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Physician's manual reporting underestimates mortality: evidence from a population-based HIV/AIDS treatment… Au-Yeung, Christopher G; Anema, Aranka; Chan, Keith; Yip, Benita; Montaner, Julio S; Hogg, Robert S Oct 25, 2010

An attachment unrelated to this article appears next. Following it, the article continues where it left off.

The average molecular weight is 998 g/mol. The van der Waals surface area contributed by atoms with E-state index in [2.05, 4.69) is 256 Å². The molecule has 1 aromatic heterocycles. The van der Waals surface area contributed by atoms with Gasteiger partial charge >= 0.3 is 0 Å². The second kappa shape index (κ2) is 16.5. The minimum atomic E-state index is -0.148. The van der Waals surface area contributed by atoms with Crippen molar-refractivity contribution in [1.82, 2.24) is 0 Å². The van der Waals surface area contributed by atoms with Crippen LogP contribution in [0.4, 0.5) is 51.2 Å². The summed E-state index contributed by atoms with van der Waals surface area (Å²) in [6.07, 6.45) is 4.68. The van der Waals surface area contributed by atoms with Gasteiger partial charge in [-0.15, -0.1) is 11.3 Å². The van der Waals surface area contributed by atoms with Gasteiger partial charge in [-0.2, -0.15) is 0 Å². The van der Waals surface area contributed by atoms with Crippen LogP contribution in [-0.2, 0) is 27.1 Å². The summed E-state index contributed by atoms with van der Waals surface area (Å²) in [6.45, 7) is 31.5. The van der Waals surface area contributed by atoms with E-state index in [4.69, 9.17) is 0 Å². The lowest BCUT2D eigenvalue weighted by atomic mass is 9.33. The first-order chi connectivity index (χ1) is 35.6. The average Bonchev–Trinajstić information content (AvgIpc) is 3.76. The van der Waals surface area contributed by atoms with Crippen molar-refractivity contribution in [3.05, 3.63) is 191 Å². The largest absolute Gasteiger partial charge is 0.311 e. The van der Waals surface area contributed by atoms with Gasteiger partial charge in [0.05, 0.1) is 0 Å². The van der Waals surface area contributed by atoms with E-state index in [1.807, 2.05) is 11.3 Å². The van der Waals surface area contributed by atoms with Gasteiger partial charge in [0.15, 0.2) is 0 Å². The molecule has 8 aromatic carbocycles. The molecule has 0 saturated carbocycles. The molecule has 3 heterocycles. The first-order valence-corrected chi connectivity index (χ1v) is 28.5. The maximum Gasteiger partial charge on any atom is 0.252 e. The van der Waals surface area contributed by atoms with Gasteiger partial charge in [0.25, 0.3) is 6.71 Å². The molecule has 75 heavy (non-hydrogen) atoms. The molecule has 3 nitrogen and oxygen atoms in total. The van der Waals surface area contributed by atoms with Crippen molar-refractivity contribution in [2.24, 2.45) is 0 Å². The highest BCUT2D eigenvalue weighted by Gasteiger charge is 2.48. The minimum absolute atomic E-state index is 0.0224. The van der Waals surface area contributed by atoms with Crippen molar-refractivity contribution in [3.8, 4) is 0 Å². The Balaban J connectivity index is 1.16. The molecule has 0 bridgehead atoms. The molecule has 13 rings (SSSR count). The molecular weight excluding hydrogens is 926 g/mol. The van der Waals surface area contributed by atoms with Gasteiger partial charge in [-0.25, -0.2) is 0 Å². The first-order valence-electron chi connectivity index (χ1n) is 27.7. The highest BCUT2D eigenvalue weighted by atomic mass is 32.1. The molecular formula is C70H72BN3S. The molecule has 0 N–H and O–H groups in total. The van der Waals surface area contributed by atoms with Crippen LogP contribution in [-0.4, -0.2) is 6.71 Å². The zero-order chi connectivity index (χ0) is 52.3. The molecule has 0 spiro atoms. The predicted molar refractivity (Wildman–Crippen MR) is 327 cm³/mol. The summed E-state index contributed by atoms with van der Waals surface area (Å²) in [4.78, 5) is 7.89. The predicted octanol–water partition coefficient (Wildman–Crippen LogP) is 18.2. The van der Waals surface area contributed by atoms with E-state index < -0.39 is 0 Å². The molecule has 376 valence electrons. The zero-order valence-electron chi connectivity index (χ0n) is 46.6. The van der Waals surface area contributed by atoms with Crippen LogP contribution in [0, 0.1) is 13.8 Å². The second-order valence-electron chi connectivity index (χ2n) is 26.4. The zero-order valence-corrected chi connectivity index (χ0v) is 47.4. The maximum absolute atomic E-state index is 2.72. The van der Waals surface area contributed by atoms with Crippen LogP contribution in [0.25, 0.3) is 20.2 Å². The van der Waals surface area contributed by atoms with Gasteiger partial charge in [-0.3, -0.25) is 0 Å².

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RESEARCH ARTICLE Open AccessPhysician’s manual reporting underestimatesmortality: evidence from a population-based HIV/AIDS treatment programChristopher G Au-Yeung1, Aranka Anema1,2, Keith Chan1, Benita Yip1, Julio SG Montaner1,2, Robert S Hogg1,3*AbstractBackground: In clinical and cohort research, mortality estimates are often derived from manual reports generatedby physicians or electronic reports from vital event registries. We examined the rate of underreporting of deaths bymanual methods as compared with electronic reports from a vital event registry.Methods: The retrospective analyses included deaths among participants registered in an observational cohortwho initiated highly-active antiretroviral therapy (HAART) between August 1, 1996 and June 30, 2006. Deaths wereroutinely reported manually by physicians and through annual electronic record linkages with a population-basedvital event registry. Multivariate logistic regression was carried out to assess independent predictors of deathreporting by manual methods.Results: Of the 3,116 individuals included in the analyses, 622 (20.0%) died during follow-up. Manual reporting byphysicians only identified 377 (60.6%), while electronic linkages captured 598 (96.1%) of all deaths. Multivariateanalysis indicated that deaths among individuals with lower CD4 cell count, higher HIV plasma viral load, a historyof injection drug use, and under the care of an HIV-experienced physicians were more likely to be reportedmanually. Furthermore, non-accidental deaths were more likely to be reported manually, and manual reporting ofdeaths increased over time.Conclusions: Relying only on manual reports to ascertain deaths significantly underestimates the total number ofdeaths in the population. This can generate important biases when evaluating the impact of therapeuticinterventions in the populational setting.BackgroundAccurate estimates of mortality are necessary for HIVsurveillance, including assessments of antiretroviral treat-ment programs [1-4]. Several methods can be used torecord deaths in a population, including physician report-ing, vital statistics, and hospital registries [1,2]. Sampling-based approaches, verbal autopsies, morgue and burialdata provide additional proxies, particularly in settingswhere vital event data may not be available [5-9].Reporting methods for HIV deaths vary in terms of theirsensitivity and specificity [10-13]. Autopsy and chartreviews, for example, have better specificity than deathcertificates since they describe the underlying causes ofdeath in detail [3,4]. In clinical and cohort research, mor-tality estimates are often derived from manual reports gen-erated by physicians [10] or electronic reports from vitalevent registries [14,15]. Previous studies of the HIV-posi-tive and HIV-negative population have found varyingdegrees of agreement between deaths reported manuallyby physicians and population census data [16-20].In this analysis, data derived from a population-basedcohort of HIV-infected individuals on HAART in BritishColumbia (BC), Canada, are used to compare the num-ber of deaths reported manually by physicians to thenumber of deaths reported electronically by a vital eventregistry.MethodsThis study is based on HIV-positive men and women atleast 18 years of age in the HAART Observational* Correspondence: bobhogg@cfenet.ubc.ca1British Columbia Centre for Excellence in HIV/AIDS, Vancouver, BritishColumbia, CanadaFull list of author information is available at the end of the articleAu-Yeung et al. BMC Public Health 2010, 10:642http://www.biomedcentral.com/1471-2458/10/642© 2010 Au-Yeung et al; licensee BioMed Central Ltd. This is an Open Access article distributed under the terms of the CreativeCommons Attribution License (http://creativecommons.org/licenses/by/2.0), which permits unrestricted use, distribution, andreproduction in any medium, provided the original work is properly cited.Medical Evaluation and Research (HOMER) cohort.HOMER is a prospective, observation population-basedcohort of individuals enrolled in a province-wide HIV/AIDS Drug Treatment Program (DTP) in BC, Canada.The HOMER cohort includes data on individuals whoentered the DTP antiretroviral-naïve to HAARTbetween August 1, 1996 and June 30, 2006, with follow-up to June 30, 2007.The HIV/AIDS DTP and the HOMER cohort havebeen approved by the University of British Columbia(UBC) Research Ethics Board at its St Paul’s Hospitalsite. Individuals in HOMER were not required to pro-vide written informed consent for the purposes of theanalyses presented herein. These administrative analysesoccur within the context of a universal health care sys-tem in which individuals receive medical care, laboratorymonitoring, and HAART free of charge.If a death occurs among an individual enrolled in theDTP, the HAART prescribing and/or primary care phy-sician is responsible to report the death to the program(manual reporting). A record linkage between the DTPand the BC Vital Statistics death registry is also per-formed annually to capture all deaths among individualsenrolled in the DTP (electronic reporting). In additionto these death data, the HOMER cohort captures clini-cal indicators and socio-demographic informationamong individuals enrolled in the DTP.Analyses included bivariate comparisons of individualswho died and did not die and multivariate logisticregression to examine factors associated with manualmethods of reporting deaths among the deceased. Thefollowing covariates were considered in these analyses:physician practice setting (dichotomized into rural andurban categories according to Statistics Canada Censusdenominations [21,22]); HIV experience among physi-cians (defined as the number of HIV-positive individualsthe physician had previously treated at the time apatient was enrolled into the DTP [5]); calendar year ofdeath, cause of death, age, sex, history of injection druguse, adherence to HAART (defined as the number ofdays of antiretroviral medications dispensed divided bythe number of days of follow-up during first year oftreatment, and expressed as a percent [23]), and baselineCD4 cell count and HIV plasma viral load. CD4 cellcount was recorded using flow cytometry and fluores-cent monoclonal antibody analysis (Beckman Coulter,Inc., Mississauga, Ontario, Canada), and HIV viral loadwas measured using the Roche Amplicor Monitor assay(Roche Diagnostics, Laval, Quebec, Canada) using eitherthe standard method or the ultrasensitive adaptation.All analyses are conducted using SAS version 9.1.3(SAS, Cary, North Carolina, United States). Statisticaltests are two-sided and p-values of less than 0.05 areconsidered statistically significant.Ethical StatementEthical approval was requested and obtained for thisstudy. The HIV/AIDS Drug Treament Program and theHOMER cohort have been approved by the Universityof British Columbia (UBC) Research Ethics Board at itsSt Paul’s Hospital site.ResultsBetween August 1, 1996 and June 30, 2006, 622 (20.0%)deaths occurred among the 3,116 individuals inHOMER. Manual reporting identified 377 (60.6%), whileelectronic linkages captured 598 (96.1%) of all deaths.Manual reporting identified 377 (60.6%), while electro-nic linkages captured 598 (96.1%) of all deaths. Manualreporting alone captured only 24 (3.9%) deaths, whilevital statistics alone captured 245 (39.4%) of all deaths.The remaining 353 (56.8%) deaths were reported byboth sources. Based on a review of the principal causeof death, the vast majority of deaths (535 [86%]) weredeemed non-accidental (i.e. HIV-related (373 [60%]), cir-culatory system-related (35 [5.6%]), malignancy-related(21 [3.4%]), hepatitis-related (19 [3%]), respiratory-system related (15 [2.4%]), digestive system related(14 [2.2%]), according to the International StatisticalClassification of Diseases and Related Health Problemscoding system [24]. The remaining 87 (14.0%) deathswere deemed accidental (i.e. accidental poisoning by andexposure to noxious substances (60 [9.6%]), intentionalself-harm (16 [2.6%]).In bivariate analyses, deaths were more likely to occuramong individuals who were older (median age: 41versus 39; p < 0.001), had a history of injection drug use(37.3% versus 27.4%; p < 0.001), had a less HIV-experi-enced physician (median number of HIV-positivepatients: 30 versus 70; p < 0.001), had an AIDS definingillness at baseline (17.7% versus 14.3%; p = 0.038), had alower CD4 cell count at baseline (median CD4: 140cells/mm3 versus 200 cells/mm3; p < 0.001), had aplasma HIV viral load ≥100,000 copies/mL at baseline(65.9% versus 53.0%; p < 0.001), and had lower adher-ence to HAART (61.7% versus 39.2% of patients whoare < 95% adherent to HAART; p < 0.001).Table 1 shows the results of the multivariate logisticregression examining factors associated with manualmethods of reporting deaths among the deceased.Deaths among those with lower CD4 cell count, higherHIV plasma viral load, a history of injection drug use,and under the care of an HIV-experienced physicianwere more likely to be reported manually. Furthermore,non-accidental deaths were more likely to be reportedmanually, and manual reporting of deaths increasedover time. Of the 245 patients captured by vital statis-tics, 16 (6.5%) were lost to follow-up (not seen over 6months) versus 4(1.1%) of the 377 patients captured byAu-Yeung et al. BMC Public Health 2010, 10:642http://www.biomedcentral.com/1471-2458/10/642Page 2 of 5manual reporting. Using a lost to follow-up definition of“not seen in over 12 months”, vital statistics recorded 6(2.4%) patients versus 1(0.3%) by manual reporting. Thenumber of deaths captured by vital statistics comparedto manual reporting was still significantly different afteraccounting for loss to follow-up (p < 0.05).DiscussionOur results demonstrate that manual methods of deathreporting by physicians underestimated the total numberof deaths in the population by 40%. Annual electroniclinkages with the vital statistics death registry captured96% of deaths, suggesting an improved death registrysensitivity. The remaining 4% of deaths not identifiedthrough this linkage may be attributed to missing dataor discrepancies in the patient identifiers being matched.While electronic linkages identify a high proportion ofthe mortality cases, the disadvantage is that there mustbe accurate, up-to-date demographic information suchas names, birthdates, and health care numbers for thematching process. Even though manual reporting onlycovers about 60% of all deaths in our cohort, any patientidentifier discrepancies can be easily clarified with thephysician office staff members.Our findings are similar to those identified by theUnited States Centres for Disease Control, which foundthat only 54% of deaths had been manually reported tothe District of Columbia between 2000 and 2005 [17].In this study, the higher proportion of deaths capturedby electronic methods as compared to manual methodssuggests that electronic record linkage is essential toaccurately ascertain deaths among persons with HIV[17]. The improved rate of manual reporting in ourstudy could be a consequence of its longer duration(1996-2006) and enhanced physician training for manualreporting over time. Improvements in reporting canenhance the accuracy of HIV prevalence estimates anddistribution of HIV treatment and prevention resourcesin regions with the highest burden [17].Studies from the United States suggest that underre-porting may be due to lack of physician knowledgeabout the administrative process for reporting deaths,and intentional non-reporting to protect patient confi-dentiality [16]. It is promising to note that manuallyreporting of deaths has increased over time in ourcohort. Also of interest, HIV-experienced physicianswere more likely to manually report deaths in our study.This suggests that educational initiatives may be able toenhance manual death reporting when vital registrationsystems are not available or accurate, such as inresource-limited settings. Additional physician or healthworking training for those caring for HIV-infected indi-viduals may be required to effectively quantify the actualnumber of deaths.Access to vital registration records could be an invalu-able resource to effectively ascertain the number ofdeaths among patients enrolled in a population basedHIV/AIDS treatment program. Cohort studies relyingsolely on manually reported data may be significantlyunderestimating actual mortality. In addition, patientsrecorded as lost to follow up may not be captured as adeath by vital registration systems. Thus, this data lim-itation calls for studies to analyze separate outcomesbased on the time to loss to follow up and the time todeath.Our study has some strengths and limitations.Strengths include having a large observational databaseand using physician reported data in conjunction withvital statistics records to obtain socio-demographic andclinical information on patients. However, the HOMERcohort provides varying amounts of detail on eachpatient’s clinical and socio-demographic characteristics.Specifically, patient ethnicity was unknown for morethan half of the 622 deaths. Therefore, we were unableTable 1 Unadjusted and adjusted models showing independent predictors of manual reporting of deathsVariable Unadjusted AdjustedOR (95% CI) OR (95% CI)Physician practice location Urban versus rural 0.79 (0.47 to 1.32) –Physician HIV-experience per 10 patient increase 1.06 (1.01 to 1.11) 1.02 (1.00 to 1.04)Year of death per 1 year increase 1.18 (1.11 to 1.26) 1.17 (1.09 to 1.25)Cause of death Non-accidental versus Accidental 2.23 (1.41 to 3.53) 1.69 (1.03 to 2.78)Age per 10 year increase 0.99 (0.85 to 1.17) –Sex Female versus Male 0.84 (0.56 to 1.27) –History of injection drug use Yes versus No 1.57 (1.12 to 2.20) 1.49 (1.03 to 2.15)Baseline CD4 cell count (Cells/mm3) per 100 cells/mm3increase0.88 (0.81 to 0.95) 0.90 (0.83 to 0.98)Baseline plasma viral load(Log10 copies/mL)per Log10 copies/mL increase 1.29 (0.99 to 1.69) 1.38 (1.04 to 1.85)Adherence ≥ 95% versus < 95% 1.44 (1.03 to 2.02) 1.41 (0.99 to 2.01)OR, odds ratio; CI, confidence interval.Au-Yeung et al. BMC Public Health 2010, 10:642http://www.biomedcentral.com/1471-2458/10/642Page 3 of 5to compare differences between the number of HIVdeaths reported by physicians and the death registrystratified by patient ethnicity. Inclusion of this variablewould have been relevant, given that studies in the Uni-ted States have found disagreement between physicianand vital statistic reporting of deaths by ethnic group[18-20]. We also realize that confounder variables suchas socio-economic status may have influenced ourresults, however, this classification is not made for indi-viduals in the HOMER cohort.ConclusionOur results demonstrate that physicians’ manual HIVdeath reports underestimated mortality among indivi-duals on HAART in BC by 40%. Cohorts relying onlyon physician reported deaths are potentially underre-porting the total number of deaths among HIV-infected individuals. This represents a major limitationfor studies using exclusively physicians’ manual HIVdeath reports to ascertain mortality rates, as this prac-tice can generate important biases when evaluating theimpact of therapeutic interventions in the populationalsetting. The use of both manually reported data sys-tematically cross-checked and supplemented with vitalregistration records is ideal for capturing the majorityof deaths in an observational cohort of HIV-infectedpatients.AcknowledgementsThe authors express their gratitude to Eric Druyts, Svetlana Draskovic,Elizabeth Ferris, Kelly Hsu, and Peter Vann for research and administrativeassistance.Author details1British Columbia Centre for Excellence in HIV/AIDS, Vancouver, BritishColumbia, Canada. 2Faculty of Medicine, University of British Columbia,Vancouver, British Columbia, Canada. 3Faculty of Health Sciences, SimonFraser University, Burnaby, British Columbia, Canada.Authors’ contributionsCGA, AA, KC, BY, JSGM and RSH contributed to the study design, datagathering, interpretation of results and manuscript draft. KC performed theanalysis. CGA edited the manuscript. All authors revised the manuscriptcritically for important intellectual content; and gave final approval of theversion to be submitted.Competing interestsRS Hogg has held grant funding from the National Institutes of Health,Canadian Institutes of Health Research National Health ResearchDevelopment Program, and Health Canada. He has also received fundingfrom Agouron Pharmaceuticals Inc, Boehringer Ingelheim PharmaceuticalsInc, Bristol-Myers Squibb, GlaxoSmithKline, and Merck Frosst Laboratories forparticipating in continued medical education programmes. JSG Montanerhas received grants from, served as an ad hoc advisor to, or spoken atvarious events sponsored by Abbott, Argos Therapeutics, Bioject Inc,Boehringer Ingelheim, BMS, Gilead Sciences, GlaxoSmithKline, Hoffmann-LaRoche, Janssen-Ortho, Merck Frosst, Pfizer, Schering, Serono Inc,TheraTechnologies, Tibotec, Trimeris. He has also held grant funding fromthe Canadian Institutes of Health Research and National Institutes of Health.He has also received funding for research and continuing medical educationprograms from a number of pharmaceutical companies including Abbott,Boehringer Ingelheim, and GlaxoSmithKline.Received: 28 May 2010 Accepted: 25 October 2010Published: 25 October 2010References1. Ajdacic-Gross V, Zellweger U, Wang J, Fleerackers Y, Somaini B: Howcomplete is AIDS surveillance in Europe? An eagle eye comparison withmortality data. J Epidemiol Community Health 2001, 55:52-56.2. Barchielli A, Buiatti E, Galanti C, Giovannetti L, Acciai S, Lazzeri V:Completeness of AIDS reporting and quality of AIDS death certificationin Tuscany (Italy): a linkage study between surveillance system of casesand death certificates. Eur J Epidemiol 1995, 11:513-517.3. 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World Health Organization: International Statistical Classification ofDiseases and Related Health Problems: 10th Revision.[http://www.who.int/classifications/apps/icd/icd10online/].Pre-publication historyThe pre-publication history for this paper can be accessed here:http://www.biomedcentral.com/1471-2458/10/642/prepubdoi:10.1186/1471-2458-10-642Cite this article as: Au-Yeung et al.: Physician’s manual reportingunderestimates mortality: evidence from a population-based HIV/AIDStreatment program. BMC Public Health 2010 10:642.Submit your next manuscript to BioMed Centraland take full advantage of: • Convenient online submission• Thorough peer review• No space constraints or color figure charges• Immediate publication on acceptance• Inclusion in PubMed, CAS, Scopus and Google Scholar• Research which is freely available for redistributionSubmit your manuscript at www.biomedcentral.com/submitAu-Yeung et al. 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